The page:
Blog

Welcome to the blog for the Federation for the Humanities and Social Sciences. Posts on this site are the opinion of the authors and do not necessarily represent the official position of the Federation, its staff or its board of directors. Entries are posted in the language of the author.

Members of the university research community are invited to make guest blog submissions on issues relating to the wellbeing of the humanities and social sciences research and learning enterprise in Canada. Click here to read the Federations’ blog policy. Please send your submission to communications@ideas-idees.ca.

Ableism, disability studies and the academy

Gregor Wolbring, University of Calgary
Guest Contributor This entry is part of a collaborative series on disabilities between the Federation’s Equity Issues Portfolio and the Canadian Disability Studies Association/ Association Canadienne des Études sur l’Incapacité.

The theoretical framework and analytical lens of Ableism is a gift to the social sciences and humanities community from disability studies and the disabled people rights movement.

Among the different social groups seeking equitable treatment and the different academic social groups covering studies fields...

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Live from Worldviews in Toronto

I am attending the Worldviews Conference on Media and Higher Education in Toronto this week and the team here is running a live blog from the event. If you are interesting in following along with the proceedings, I've embedded the live blog here. Fedcan isn't moderating this blog, so it goes without saying that the content here is the opinion of the author and not necessarily the opinion of the Federation. For more on Worldviews, visit the conference website here. I'll also have posts here on some of the highlights over the next few days.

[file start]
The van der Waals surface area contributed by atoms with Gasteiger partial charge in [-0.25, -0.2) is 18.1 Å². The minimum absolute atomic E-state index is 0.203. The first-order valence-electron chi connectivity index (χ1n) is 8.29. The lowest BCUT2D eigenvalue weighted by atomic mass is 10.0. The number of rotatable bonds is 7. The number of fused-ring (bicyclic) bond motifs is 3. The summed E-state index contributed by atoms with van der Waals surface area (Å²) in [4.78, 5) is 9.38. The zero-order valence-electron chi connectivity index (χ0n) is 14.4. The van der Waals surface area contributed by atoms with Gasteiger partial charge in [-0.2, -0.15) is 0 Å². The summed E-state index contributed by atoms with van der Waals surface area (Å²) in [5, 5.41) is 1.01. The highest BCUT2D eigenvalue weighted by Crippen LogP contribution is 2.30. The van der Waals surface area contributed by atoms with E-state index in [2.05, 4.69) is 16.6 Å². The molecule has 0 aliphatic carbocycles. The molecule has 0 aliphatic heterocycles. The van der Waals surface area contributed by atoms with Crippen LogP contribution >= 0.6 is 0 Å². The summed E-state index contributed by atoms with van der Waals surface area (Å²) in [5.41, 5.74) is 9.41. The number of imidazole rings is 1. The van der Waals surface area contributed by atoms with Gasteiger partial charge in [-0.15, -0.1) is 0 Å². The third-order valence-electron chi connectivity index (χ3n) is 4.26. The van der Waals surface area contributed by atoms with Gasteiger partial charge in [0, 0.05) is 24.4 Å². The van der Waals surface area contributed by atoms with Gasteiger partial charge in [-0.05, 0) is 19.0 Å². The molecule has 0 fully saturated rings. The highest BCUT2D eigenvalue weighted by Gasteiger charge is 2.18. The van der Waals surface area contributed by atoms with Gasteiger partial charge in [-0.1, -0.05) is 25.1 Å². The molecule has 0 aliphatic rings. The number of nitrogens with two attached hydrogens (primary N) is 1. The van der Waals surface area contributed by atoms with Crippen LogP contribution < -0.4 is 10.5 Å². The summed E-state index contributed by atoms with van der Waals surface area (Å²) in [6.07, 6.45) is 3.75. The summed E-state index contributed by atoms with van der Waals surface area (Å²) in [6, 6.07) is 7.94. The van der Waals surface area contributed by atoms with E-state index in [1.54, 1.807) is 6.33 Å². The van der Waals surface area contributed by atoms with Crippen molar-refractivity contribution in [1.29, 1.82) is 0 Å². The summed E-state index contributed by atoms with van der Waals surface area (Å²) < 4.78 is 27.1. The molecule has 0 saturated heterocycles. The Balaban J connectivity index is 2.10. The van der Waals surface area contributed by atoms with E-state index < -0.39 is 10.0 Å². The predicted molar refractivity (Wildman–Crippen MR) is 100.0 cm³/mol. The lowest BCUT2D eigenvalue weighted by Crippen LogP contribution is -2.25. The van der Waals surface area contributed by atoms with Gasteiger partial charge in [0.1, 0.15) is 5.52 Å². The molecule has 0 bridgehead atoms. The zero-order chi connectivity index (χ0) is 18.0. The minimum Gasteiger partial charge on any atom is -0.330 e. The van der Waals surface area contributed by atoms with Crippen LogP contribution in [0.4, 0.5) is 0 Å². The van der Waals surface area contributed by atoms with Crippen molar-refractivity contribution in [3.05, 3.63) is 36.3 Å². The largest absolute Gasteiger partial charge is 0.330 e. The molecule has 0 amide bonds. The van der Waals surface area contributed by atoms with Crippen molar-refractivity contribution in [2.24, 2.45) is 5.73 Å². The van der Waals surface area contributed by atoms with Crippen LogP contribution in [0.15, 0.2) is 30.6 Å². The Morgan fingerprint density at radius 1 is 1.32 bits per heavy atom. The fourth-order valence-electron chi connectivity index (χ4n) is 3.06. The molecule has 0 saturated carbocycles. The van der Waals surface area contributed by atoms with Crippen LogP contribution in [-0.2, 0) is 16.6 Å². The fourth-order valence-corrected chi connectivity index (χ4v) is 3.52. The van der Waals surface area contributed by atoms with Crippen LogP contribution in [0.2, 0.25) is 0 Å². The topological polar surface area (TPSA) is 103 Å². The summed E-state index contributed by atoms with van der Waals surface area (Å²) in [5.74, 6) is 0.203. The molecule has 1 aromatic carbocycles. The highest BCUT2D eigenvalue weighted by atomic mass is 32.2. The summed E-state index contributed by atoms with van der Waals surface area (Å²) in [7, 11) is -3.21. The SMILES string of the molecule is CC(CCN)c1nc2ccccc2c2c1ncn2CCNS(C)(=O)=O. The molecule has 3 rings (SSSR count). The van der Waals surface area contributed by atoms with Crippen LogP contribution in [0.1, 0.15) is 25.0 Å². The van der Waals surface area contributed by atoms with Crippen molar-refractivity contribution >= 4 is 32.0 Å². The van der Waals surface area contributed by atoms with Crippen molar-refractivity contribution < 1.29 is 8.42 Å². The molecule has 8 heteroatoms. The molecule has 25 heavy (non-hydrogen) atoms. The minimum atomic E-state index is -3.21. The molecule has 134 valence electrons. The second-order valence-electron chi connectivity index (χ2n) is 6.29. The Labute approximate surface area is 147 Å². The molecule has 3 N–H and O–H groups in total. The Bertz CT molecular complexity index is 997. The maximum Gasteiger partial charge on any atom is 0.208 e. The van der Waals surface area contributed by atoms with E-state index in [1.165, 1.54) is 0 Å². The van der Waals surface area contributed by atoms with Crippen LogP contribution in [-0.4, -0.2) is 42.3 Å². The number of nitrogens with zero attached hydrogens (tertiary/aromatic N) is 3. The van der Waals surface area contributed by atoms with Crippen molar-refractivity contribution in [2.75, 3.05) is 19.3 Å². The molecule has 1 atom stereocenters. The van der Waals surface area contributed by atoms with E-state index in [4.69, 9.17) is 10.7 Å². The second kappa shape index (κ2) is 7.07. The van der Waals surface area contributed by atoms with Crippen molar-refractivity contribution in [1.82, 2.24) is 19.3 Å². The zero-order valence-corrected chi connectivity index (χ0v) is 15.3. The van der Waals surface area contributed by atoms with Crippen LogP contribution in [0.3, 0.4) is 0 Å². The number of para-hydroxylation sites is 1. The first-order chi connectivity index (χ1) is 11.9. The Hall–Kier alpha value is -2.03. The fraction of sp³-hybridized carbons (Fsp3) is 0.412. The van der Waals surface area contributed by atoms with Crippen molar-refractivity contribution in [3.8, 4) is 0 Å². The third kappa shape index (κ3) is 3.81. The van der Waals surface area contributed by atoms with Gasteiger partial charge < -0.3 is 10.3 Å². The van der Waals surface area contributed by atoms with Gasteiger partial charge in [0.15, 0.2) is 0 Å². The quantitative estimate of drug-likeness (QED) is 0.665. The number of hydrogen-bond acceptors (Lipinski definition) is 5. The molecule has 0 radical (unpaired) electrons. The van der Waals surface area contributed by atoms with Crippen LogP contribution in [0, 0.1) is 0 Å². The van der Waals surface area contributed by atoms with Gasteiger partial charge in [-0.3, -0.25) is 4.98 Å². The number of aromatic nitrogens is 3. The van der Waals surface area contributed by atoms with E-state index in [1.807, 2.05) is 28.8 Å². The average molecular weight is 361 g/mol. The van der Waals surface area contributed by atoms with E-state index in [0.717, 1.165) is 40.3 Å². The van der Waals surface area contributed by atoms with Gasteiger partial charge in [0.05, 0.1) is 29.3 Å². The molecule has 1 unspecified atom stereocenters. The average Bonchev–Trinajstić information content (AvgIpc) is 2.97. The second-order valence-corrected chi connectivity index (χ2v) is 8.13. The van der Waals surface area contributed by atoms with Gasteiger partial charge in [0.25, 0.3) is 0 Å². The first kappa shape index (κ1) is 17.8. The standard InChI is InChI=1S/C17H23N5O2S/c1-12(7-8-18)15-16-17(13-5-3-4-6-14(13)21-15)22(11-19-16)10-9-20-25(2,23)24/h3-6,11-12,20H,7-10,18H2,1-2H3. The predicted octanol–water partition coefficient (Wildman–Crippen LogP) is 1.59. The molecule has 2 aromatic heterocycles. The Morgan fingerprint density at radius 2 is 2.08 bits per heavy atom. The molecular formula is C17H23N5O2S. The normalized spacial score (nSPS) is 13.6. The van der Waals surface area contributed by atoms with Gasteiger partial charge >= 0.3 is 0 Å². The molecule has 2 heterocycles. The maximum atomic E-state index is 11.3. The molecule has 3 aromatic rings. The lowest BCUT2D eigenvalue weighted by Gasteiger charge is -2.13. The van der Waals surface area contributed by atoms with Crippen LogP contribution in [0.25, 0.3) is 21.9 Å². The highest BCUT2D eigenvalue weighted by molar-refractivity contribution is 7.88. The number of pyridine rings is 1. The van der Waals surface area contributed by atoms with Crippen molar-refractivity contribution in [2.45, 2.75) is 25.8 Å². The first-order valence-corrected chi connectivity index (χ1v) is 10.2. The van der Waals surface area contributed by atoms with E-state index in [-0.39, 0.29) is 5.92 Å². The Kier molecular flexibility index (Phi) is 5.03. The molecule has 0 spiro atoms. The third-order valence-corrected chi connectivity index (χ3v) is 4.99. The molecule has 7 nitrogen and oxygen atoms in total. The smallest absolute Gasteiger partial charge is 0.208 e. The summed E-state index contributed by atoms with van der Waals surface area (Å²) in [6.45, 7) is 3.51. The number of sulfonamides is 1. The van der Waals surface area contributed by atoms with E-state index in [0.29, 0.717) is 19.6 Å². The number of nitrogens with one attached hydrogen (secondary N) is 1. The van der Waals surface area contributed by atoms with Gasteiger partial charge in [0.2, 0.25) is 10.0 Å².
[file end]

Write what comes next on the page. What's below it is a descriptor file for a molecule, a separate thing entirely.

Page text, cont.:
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Making news at Congress 2011

Ryan Saxby Hill, Media Relations
Canadian Federation for the Humanities and Social Sciences

If you happened to read a newspaper anywhere in Canada over the past two weeks, it’s likely that you got a taste of the research being presented at this year’s Congress of the Humanities and Social Sciences. When you put over 5000 of Canada’s top researchers in one place for 9 days of intellectual discussion, dialogue and debate – the media takes note. I’ve often pointed out that issues in the social sciences and humanities take up significant column inches in our national papers and Congress helps remind us that the researchers investigating these issues have something important to say. Here are some of the stories from the past few weeks that have kept us busy and motivated. These are our Congress newsmakers.

Questioning question period - Researchers Alex Sévigny and Philip Savage of McMaster...

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‘The truth about stories’: Yes, I am Aboriginal and I enjoy mathematics

Florence Glanfield, University of Alberta
Guest Contributor This entry is part of the Equity Issues Portfolio’s series on Indigenizing the academy and Indigenous education.

When people learn that I am of Aboriginal descent and that I enjoy mathematics I am often looked at in a quizzical way. Often I am asked how I came to enjoy and to teach mathematics. And, I often assume, that I am being asked how you – as an Aboriginal person – came to enjoy mathematics. Over the years I’ve found it productive to respond by sharing two stories.

“The truth about stories is that that’s all we...

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Female leaders and the double bind: Why leadership styles that work for men might not work for women

Kara Arnold, Memorial University of Newfoundland
Guest Contributor

This blog post is part of the Federation Equity Issues Portfolio’s series marking the 100th anniversary of International Women’s Day.

The double bind is “a situation in which a person must choose between equally unsatisfactory alternatives: a punishing and inescapable dilemma,” according to a Catalyst study, “The Double-Bind Dilemma for Women in Leadership: Damned if You Do, Doomed if You Don’t....

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